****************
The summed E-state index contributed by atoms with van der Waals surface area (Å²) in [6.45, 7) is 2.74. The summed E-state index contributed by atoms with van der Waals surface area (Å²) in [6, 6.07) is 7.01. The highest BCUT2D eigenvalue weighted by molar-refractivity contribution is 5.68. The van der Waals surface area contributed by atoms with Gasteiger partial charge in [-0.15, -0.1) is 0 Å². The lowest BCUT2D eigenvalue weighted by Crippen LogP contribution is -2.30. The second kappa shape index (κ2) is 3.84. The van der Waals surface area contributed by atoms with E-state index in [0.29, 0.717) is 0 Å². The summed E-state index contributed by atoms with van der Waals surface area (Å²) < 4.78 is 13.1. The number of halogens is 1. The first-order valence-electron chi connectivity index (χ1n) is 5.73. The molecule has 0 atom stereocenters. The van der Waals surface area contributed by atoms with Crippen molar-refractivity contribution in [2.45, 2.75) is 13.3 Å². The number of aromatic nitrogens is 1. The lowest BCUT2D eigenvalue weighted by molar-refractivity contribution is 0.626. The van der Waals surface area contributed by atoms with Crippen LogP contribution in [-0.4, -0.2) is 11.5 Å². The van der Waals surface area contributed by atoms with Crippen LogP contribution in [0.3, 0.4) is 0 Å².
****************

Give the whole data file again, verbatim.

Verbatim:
The summed E-state index contributed by atoms with van der Waals surface area (Å²) in [6.45, 7) is 2.74. The summed E-state index contributed by atoms with van der Waals surface area (Å²) in [6, 6.07) is 7.01. The highest BCUT2D eigenvalue weighted by molar-refractivity contribution is 5.68. The van der Waals surface area contributed by atoms with Gasteiger partial charge in [-0.15, -0.1) is 0 Å². The lowest BCUT2D eigenvalue weighted by Crippen LogP contribution is -2.30. The second kappa shape index (κ2) is 3.84. The van der Waals surface area contributed by atoms with E-state index in [0.29, 0.717) is 0 Å². The summed E-state index contributed by atoms with van der Waals surface area (Å²) < 4.78 is 13.1. The number of halogens is 1. The first-order valence-electron chi connectivity index (χ1n) is 5.73. The molecule has 0 atom stereocenters. The van der Waals surface area contributed by atoms with Crippen molar-refractivity contribution in [2.45, 2.75) is 13.3 Å². The number of aromatic nitrogens is 1. The lowest BCUT2D eigenvalue weighted by molar-refractivity contribution is 0.626. The van der Waals surface area contributed by atoms with Crippen LogP contribution in [-0.4, -0.2) is 11.5 Å². The van der Waals surface area contributed by atoms with Crippen LogP contribution in [0.3, 0.4) is 0 Å².